My City's Still Breathing

Art in Discounted Spaces

Looking at areas which are overlooked, forgotten or just plain ignored.

A city is only as engaged as its inhabitants and its inhabitants’ engagement depends upon the manner in which public/private space is managed, how public transport is delivered and perceived, where people walk and don’t walk, and the spaces which are designated as ‘special’, ‘functional’ or ‘non-space’. A city is the sum of its parts, and these include the psychological spaces/constructions that give it its ‘feel’: aspirations, failures, subversions, pride, shame…these join up like so many back alleys to create an urban, call and response soul-map. In Winnipeg, a city boasting the world’s worst urban sprawl, imaginative urban planning has not and still isn’t a priority and this throws up a number of interesting inroads for artists to intervene in public, corporate, and dead space.  Artists are by no means expected to adhere to a Good Samaritan ethos, whereby if they see a space that could benefit from their attention they should act accordingly. But art is a means of examining why a space has been overlooked, forgotten or just plain ignored, and this will have social, political, and ethical implications. Why don’t more Aboriginal people live in Wolseley? Why are there BIZ faux police forces? Why do the posters stapled onto WAC public bulletin boards get taken down before the advertised event (usually art or music related) has taken place? This panel hopes to address the physical and psychical reasons why places become, seek to be, or are dismissed as ‘discounted’ and the opportunities this gives to art.

hannah_g
hannah_g

hannah_g

hannah_g Artist
Winnipeg, MB
Art in Discounted Spaces Moderator Biography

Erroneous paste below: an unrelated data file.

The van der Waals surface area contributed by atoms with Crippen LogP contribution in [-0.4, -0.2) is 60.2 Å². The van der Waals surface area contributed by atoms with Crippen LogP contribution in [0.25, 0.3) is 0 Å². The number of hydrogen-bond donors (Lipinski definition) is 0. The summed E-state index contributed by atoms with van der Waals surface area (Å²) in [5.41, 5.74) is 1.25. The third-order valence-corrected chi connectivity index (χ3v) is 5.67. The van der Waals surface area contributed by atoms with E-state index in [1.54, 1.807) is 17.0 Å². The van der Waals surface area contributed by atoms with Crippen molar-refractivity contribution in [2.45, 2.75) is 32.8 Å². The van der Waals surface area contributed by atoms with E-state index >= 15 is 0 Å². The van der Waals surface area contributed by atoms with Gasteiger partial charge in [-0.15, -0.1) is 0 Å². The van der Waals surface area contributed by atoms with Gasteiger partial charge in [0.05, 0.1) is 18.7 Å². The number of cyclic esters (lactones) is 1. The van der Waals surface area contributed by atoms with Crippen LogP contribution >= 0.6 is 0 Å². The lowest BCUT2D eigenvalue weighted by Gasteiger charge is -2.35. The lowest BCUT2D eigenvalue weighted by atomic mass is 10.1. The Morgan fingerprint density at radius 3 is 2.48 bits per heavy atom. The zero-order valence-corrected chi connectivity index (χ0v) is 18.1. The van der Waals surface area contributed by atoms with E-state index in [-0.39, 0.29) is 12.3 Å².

Abstract

hannah_g

hannah_g is a multi-disciplary artist and cultural worker based in Winnipeg.  She uses storytelling, poster-making, stickering, chalking, soundscapes, and writing to draw attention to everyday enchantment and issues of social justice.  She is currently the Program Coordinator of the artist-run centre, aceartinc.

A city is only as engaged as its inhabitants and its inhabitants’ engagement depends upon the manner in which public/private space is managed, how public transport is delivered and perceived, where people walk and don’t walk, and the spaces which are designated as ‘special’, ‘functional’ or ‘non-space’. A city is the sum of its parts, and these include the psychological spaces/constructions that give it its ‘feel’: aspirations, failures, subversions, pride, shame…these join up like so many back alleys to create an urban, call and response soul-map. In Winnipeg, a city boasting the world’s worst urban sprawl, imaginative urban planning has not and still isn’t a priority and this throws up a number of interesting inroads for artists to intervene in public, corporate, and dead space.  Artists are by no means expected to adhere to a Good Samaritan ethos, whereby if they see a space that could benefit from their attention they should act accordingly. But art is a means of examining why a space has been overlooked, forgotten or just plain ignored, and this will have social, political, and ethical implications. Why don’t more Aboriginal people live in Wolseley? Why are there BIZ faux police forces? Why do the posters stapled onto WAC public bulletin boards get taken down before the advertised event (usually art or music related) has taken place? This panel hopes to address the physical and psychical reasons why places become, seek to be, or are dismissed as ‘discounted’ and the opportunities this gives to art.